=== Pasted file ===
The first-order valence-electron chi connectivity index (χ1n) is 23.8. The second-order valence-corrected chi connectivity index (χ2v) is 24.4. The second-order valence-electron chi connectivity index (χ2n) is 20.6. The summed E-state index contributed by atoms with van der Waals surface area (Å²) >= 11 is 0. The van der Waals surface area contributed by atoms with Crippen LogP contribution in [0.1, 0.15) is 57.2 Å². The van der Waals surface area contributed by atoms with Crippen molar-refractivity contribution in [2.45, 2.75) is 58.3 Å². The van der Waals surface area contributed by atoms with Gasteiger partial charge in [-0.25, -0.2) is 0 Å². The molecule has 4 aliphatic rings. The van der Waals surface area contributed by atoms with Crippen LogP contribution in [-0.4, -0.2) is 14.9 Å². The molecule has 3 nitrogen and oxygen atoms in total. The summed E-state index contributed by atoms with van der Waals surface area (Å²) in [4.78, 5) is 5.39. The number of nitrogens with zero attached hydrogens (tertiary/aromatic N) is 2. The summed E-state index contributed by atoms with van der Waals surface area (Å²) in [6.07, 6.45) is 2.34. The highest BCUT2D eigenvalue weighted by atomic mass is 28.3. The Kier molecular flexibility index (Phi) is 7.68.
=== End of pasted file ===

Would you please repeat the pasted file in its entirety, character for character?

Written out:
The first-order valence-electron chi connectivity index (χ1n) is 23.8. The second-order valence-corrected chi connectivity index (χ2v) is 24.4. The second-order valence-electron chi connectivity index (χ2n) is 20.6. The summed E-state index contributed by atoms with van der Waals surface area (Å²) >= 11 is 0. The van der Waals surface area contributed by atoms with Crippen LogP contribution in [0.1, 0.15) is 57.2 Å². The van der Waals surface area contributed by atoms with Crippen molar-refractivity contribution in [2.45, 2.75) is 58.3 Å². The van der Waals surface area contributed by atoms with Gasteiger partial charge in [-0.25, -0.2) is 0 Å². The molecule has 4 aliphatic rings. The van der Waals surface area contributed by atoms with Crippen LogP contribution in [-0.4, -0.2) is 14.9 Å². The molecule has 3 nitrogen and oxygen atoms in total. The summed E-state index contributed by atoms with van der Waals surface area (Å²) in [4.78, 5) is 5.39. The number of nitrogens with zero attached hydrogens (tertiary/aromatic N) is 2. The summed E-state index contributed by atoms with van der Waals surface area (Å²) in [6.07, 6.45) is 2.34. The highest BCUT2D eigenvalue weighted by atomic mass is 28.3. The Kier molecular flexibility index (Phi) is 7.68.